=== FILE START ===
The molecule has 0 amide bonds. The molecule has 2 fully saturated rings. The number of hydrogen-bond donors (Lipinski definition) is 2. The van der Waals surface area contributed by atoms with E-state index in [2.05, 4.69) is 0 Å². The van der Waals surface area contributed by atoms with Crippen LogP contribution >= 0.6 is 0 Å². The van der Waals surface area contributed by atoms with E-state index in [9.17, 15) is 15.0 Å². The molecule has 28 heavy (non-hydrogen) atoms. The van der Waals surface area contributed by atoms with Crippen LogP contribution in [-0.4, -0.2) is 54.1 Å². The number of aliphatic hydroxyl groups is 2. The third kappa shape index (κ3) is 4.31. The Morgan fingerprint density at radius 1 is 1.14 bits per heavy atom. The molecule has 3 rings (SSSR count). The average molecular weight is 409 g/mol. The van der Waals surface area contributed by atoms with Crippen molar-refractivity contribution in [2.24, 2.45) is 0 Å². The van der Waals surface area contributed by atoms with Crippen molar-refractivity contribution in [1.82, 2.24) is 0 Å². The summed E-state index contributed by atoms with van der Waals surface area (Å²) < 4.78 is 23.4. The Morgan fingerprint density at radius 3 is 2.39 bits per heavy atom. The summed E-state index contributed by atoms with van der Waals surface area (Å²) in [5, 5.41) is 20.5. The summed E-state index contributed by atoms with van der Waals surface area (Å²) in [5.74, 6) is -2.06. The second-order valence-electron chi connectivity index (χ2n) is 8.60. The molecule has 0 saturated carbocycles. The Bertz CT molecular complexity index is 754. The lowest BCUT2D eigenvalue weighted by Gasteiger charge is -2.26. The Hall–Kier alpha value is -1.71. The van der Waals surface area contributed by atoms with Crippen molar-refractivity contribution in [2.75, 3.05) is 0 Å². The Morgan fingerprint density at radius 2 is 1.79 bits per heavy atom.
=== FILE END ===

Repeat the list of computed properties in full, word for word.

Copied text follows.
The molecule has 0 amide bonds. The molecule has 2 fully saturated rings. The number of hydrogen-bond donors (Lipinski definition) is 2. The van der Waals surface area contributed by atoms with E-state index in [2.05, 4.69) is 0 Å². The van der Waals surface area contributed by atoms with Crippen LogP contribution >= 0.6 is 0 Å². The van der Waals surface area contributed by atoms with E-state index in [9.17, 15) is 15.0 Å². The molecule has 28 heavy (non-hydrogen) atoms. The van der Waals surface area contributed by atoms with Crippen LogP contribution in [-0.4, -0.2) is 54.1 Å². The number of aliphatic hydroxyl groups is 2. The third kappa shape index (κ3) is 4.31. The Morgan fingerprint density at radius 1 is 1.14 bits per heavy atom. The molecule has 3 rings (SSSR count). The average molecular weight is 409 g/mol. The van der Waals surface area contributed by atoms with Crippen molar-refractivity contribution in [2.24, 2.45) is 0 Å². The van der Waals surface area contributed by atoms with Crippen molar-refractivity contribution in [1.82, 2.24) is 0 Å². The summed E-state index contributed by atoms with van der Waals surface area (Å²) < 4.78 is 23.4. The Morgan fingerprint density at radius 3 is 2.39 bits per heavy atom. The summed E-state index contributed by atoms with van der Waals surface area (Å²) in [5, 5.41) is 20.5. The summed E-state index contributed by atoms with van der Waals surface area (Å²) in [5.74, 6) is -2.06. The second-order valence-electron chi connectivity index (χ2n) is 8.60. The molecule has 0 saturated carbocycles. The Bertz CT molecular complexity index is 754. The lowest BCUT2D eigenvalue weighted by Gasteiger charge is -2.26. The Hall–Kier alpha value is -1.71. The van der Waals surface area contributed by atoms with Crippen molar-refractivity contribution in [2.75, 3.05) is 0 Å². The Morgan fingerprint density at radius 2 is 1.79 bits per heavy atom.